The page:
The staffing crisis at Minnesota nursing homes got so bad last fall that members of the National Guard took turns feeding and caring for residents.
Today, 23,000 job openings exist in long-term care in the state – about a fifth of the industry’s workforce – a situation that has caused some facilities to limit admissions, while that others close.
Minnesota lawmakers are now proposing sweeping solutions to fix the problem, including a Senate Republican package rolled out last week to spend $1 billion on wage increases for long-term care workers, personal care assistants, employees of group homes and services for the disabled.
“If you’re thinking: A billion dollars? That’s a lot of money. Yes, it’s true,” said Sen. Jim Abeler, R-Anoka, the bill’s lead sponsor. “We’ve been working with all sorts of members and stakeholders to try to stretch it as far as possible and do as much good as possible.”
But there is a wide divide on the issue between Republicans and Democrats, who say the Senate is not doing enough to meet other needs revealed by the pandemic. This includes access to affordable childcare across the state, a major obstacle to building the workforce after the toll of the pandemic.
“Childcare is the workforce behind the workforce,” said Department of Social Services Commissioner Jodi Harpstead. “If we’re going to tackle the workforce crisis facing this state, meaningful investment in child care will have to be part of the solution.”
Under Abeler’s bill, nursing homes and facilities for the aged would receive $358 million in wage increases, which would be about a $2 increase for some workers in the field. Personal care assistants would see an 11% increase, while group homes and disability services could see up to 7% pay increases.
The Senate wants to spend an additional $322 million to hire more workers in long-term care centers and group homes and as direct care providers by offering retention and hiring bonuses. The funds could be used to help train up to 20,000 new staff, and the bill would make temporary licensing changes to allow previously licensed nurses to work in facilities.
At one point last fall, the long-term care sector was losing about 1,500 employees a month as workers were driven out in droves by the long hours and pandemic hazards. About three-quarters of providers are limiting admissions, despite a growing elderly population in the state.
“It’s not that they don’t want to deal with these people knocking on their door, they just don’t have the staff,” said Libbie Chapuran of LeadingAge Minnesota, who added that 15 homes of retirement have closed since 2019, and four in 2022 alone.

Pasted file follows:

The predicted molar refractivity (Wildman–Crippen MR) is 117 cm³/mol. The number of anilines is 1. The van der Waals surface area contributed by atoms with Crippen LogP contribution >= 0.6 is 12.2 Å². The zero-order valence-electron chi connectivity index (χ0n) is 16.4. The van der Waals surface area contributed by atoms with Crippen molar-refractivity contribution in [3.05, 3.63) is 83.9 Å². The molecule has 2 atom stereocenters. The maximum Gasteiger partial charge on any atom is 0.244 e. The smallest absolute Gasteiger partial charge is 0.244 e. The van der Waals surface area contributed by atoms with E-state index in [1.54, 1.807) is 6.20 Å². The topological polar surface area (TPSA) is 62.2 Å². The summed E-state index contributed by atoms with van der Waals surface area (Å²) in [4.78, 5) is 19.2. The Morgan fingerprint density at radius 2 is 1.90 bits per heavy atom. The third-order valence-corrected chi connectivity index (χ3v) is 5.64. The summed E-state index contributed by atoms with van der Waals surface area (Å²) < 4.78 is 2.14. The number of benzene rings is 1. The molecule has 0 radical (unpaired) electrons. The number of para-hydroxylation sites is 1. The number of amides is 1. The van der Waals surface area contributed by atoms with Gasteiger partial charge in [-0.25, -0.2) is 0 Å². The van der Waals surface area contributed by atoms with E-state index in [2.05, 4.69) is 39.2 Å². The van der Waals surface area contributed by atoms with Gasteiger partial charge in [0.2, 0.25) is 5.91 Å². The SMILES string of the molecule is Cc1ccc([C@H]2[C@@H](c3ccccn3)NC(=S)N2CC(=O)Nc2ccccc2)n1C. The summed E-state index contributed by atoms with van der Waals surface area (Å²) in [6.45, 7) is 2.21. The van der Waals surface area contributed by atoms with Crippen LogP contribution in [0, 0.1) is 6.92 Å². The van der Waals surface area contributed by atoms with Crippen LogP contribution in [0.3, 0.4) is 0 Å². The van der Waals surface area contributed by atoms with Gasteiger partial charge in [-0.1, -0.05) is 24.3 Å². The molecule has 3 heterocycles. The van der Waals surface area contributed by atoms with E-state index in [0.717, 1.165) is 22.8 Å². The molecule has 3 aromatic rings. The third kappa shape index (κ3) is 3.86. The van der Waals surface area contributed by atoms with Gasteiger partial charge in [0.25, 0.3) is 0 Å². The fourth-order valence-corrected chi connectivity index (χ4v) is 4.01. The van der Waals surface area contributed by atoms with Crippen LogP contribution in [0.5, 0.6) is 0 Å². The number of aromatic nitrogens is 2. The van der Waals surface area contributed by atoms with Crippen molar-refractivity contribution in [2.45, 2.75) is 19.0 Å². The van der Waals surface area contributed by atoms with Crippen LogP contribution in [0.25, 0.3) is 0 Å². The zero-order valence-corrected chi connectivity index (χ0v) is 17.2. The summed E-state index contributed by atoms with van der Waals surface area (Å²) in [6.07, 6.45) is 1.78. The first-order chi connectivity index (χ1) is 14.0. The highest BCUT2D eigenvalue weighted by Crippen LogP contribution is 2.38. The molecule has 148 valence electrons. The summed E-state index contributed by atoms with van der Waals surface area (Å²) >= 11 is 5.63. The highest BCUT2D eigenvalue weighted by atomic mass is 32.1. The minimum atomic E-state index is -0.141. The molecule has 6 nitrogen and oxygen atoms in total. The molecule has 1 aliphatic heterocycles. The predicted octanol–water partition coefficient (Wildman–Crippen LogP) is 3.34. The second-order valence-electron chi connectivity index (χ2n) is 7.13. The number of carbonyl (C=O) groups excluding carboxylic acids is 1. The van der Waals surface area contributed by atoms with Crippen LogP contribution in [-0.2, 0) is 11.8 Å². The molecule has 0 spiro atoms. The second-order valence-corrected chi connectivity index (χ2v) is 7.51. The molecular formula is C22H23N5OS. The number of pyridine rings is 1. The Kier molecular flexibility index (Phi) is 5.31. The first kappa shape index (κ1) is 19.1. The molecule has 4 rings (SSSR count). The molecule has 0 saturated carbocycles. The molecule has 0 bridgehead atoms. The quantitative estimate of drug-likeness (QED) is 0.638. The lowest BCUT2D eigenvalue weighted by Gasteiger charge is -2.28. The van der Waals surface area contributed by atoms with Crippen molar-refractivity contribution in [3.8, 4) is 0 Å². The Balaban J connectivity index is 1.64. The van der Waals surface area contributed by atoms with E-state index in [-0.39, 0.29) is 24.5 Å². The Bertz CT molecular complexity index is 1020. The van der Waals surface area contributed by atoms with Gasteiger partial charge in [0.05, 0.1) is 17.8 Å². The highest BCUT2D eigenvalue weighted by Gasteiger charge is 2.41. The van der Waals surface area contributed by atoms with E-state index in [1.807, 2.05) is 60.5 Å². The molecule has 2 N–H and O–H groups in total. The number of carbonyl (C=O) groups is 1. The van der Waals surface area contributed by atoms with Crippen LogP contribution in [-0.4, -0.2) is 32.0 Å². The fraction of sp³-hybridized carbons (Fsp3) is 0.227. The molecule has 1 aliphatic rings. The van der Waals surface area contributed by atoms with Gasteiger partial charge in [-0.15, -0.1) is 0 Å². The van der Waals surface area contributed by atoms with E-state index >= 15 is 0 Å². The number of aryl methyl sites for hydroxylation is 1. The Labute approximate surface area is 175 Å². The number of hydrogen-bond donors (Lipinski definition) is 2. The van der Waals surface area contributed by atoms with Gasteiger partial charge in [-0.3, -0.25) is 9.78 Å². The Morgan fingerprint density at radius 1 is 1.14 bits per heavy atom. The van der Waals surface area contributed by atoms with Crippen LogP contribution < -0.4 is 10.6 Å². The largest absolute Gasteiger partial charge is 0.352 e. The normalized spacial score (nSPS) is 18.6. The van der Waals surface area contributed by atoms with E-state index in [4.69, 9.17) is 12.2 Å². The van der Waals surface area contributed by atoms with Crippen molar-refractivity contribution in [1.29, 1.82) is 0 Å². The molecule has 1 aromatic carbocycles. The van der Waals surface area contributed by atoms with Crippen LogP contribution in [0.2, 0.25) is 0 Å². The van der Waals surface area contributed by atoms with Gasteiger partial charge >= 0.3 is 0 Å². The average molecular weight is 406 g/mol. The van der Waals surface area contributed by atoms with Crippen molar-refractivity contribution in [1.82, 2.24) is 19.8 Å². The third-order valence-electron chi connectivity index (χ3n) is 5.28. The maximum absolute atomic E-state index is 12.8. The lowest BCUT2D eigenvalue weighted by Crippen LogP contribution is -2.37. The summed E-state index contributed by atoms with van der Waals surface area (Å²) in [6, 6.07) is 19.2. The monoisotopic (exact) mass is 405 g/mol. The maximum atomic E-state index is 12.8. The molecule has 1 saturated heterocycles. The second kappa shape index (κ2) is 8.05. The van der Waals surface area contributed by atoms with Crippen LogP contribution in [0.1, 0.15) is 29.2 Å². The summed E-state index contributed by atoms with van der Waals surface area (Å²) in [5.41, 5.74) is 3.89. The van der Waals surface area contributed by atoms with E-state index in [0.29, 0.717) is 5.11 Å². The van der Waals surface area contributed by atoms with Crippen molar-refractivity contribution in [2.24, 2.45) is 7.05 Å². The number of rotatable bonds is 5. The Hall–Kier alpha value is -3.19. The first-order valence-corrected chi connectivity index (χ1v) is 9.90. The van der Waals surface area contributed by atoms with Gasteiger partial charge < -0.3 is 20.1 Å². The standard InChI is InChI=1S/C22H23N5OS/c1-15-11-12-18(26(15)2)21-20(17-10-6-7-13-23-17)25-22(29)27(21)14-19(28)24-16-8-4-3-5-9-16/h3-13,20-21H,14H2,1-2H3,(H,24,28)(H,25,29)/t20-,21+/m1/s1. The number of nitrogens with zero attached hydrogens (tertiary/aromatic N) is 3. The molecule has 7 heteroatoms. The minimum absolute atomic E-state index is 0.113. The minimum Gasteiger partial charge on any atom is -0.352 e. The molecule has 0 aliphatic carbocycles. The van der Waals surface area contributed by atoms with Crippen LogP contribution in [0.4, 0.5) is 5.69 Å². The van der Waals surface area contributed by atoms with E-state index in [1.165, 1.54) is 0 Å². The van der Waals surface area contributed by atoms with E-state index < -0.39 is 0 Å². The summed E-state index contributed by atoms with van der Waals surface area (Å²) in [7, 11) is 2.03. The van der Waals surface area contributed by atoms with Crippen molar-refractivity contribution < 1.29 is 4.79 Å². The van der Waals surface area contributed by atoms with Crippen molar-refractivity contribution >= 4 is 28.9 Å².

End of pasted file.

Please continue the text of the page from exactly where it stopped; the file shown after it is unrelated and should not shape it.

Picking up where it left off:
The staffing crisis is also hitting group homes, including 10 Cardinal of Minnesota-operated facilities that closed in southern Minnesota in March. Rochester City Council member Kelly Rae Kirkpatrick and her family have been affected by the closure of a group home her sister lived in for years. Space and staffing issues prevented the family from finding a new home for their sister, who has cerebral palsy.
“There are no beds in the county to accommodate my sister’s needs,” Kirkpatrick said.
Currently, Kirkpatrick’s sister lives with her 77-year-old mother, a retired nurse, but it’s not a long-term solution for her family. His mother is exhausted; Kirkpatrick spends about 20 hours a week caring for his sister, and it affects his work on the city council.
“Our legislators have known this is going to happen for years and they haven’t done anything about it,” she said. “The situation is dire and the state really needs to address it.”
In February, Sen. Carla Nelson, R-Rochester, called on Gov. Tim Walz to bring in National Guard troops to respond to group home closures in her district, as he has done with nursing homes. in October. His fellow citizens have since found housing with adequate services, but the situation has highlighted the crisis facing these providers.
“Financial models just aren’t viable,” she said. “Most people would agree that one of the main roles of government is to take care of those who are most at risk and cannot take care of themselves.”
DFL Governor Tim Walz’s budget includes a 4% rate increase for salaries for personal care assistants, as well as funds to cover COVID safety improvements in long-term care facilities. He also wants to increase funding over the next three years for a successful program that helped cover the initial costs to train more than 1,000 certified practical nurses this spring.
House-controlling Democrats are pushing through measures similar to the governor’s in a $700 million health and human services package this session, including higher rates for personal care assistants and improvements to the facility security.
They also invest in an industry labor incentive fund to help cover retention, post-secondary costs, transportation, and childcare costs for workers. Rep. Jen Schultz, DFL-Duluth, one of the bill’s sponsors, said the divided Legislature passed a historic human services package in the last session that steered relief toward long-term care , and that the industry had received direct assistance from the federal government during the pandemic. .
Their proposal for this session is broader, she said, also reaching out to behavioral health personnel, as well as mental health and community health workers.
“That was our priority this session, to address the shortage of health personnel,” she said. “Some groups have powerful lobbyists and have the power to lobby the Legislative Assembly, and there are groups without power or voice and we need to represent them as well.”
Writer Trey Mewes contributed to this story.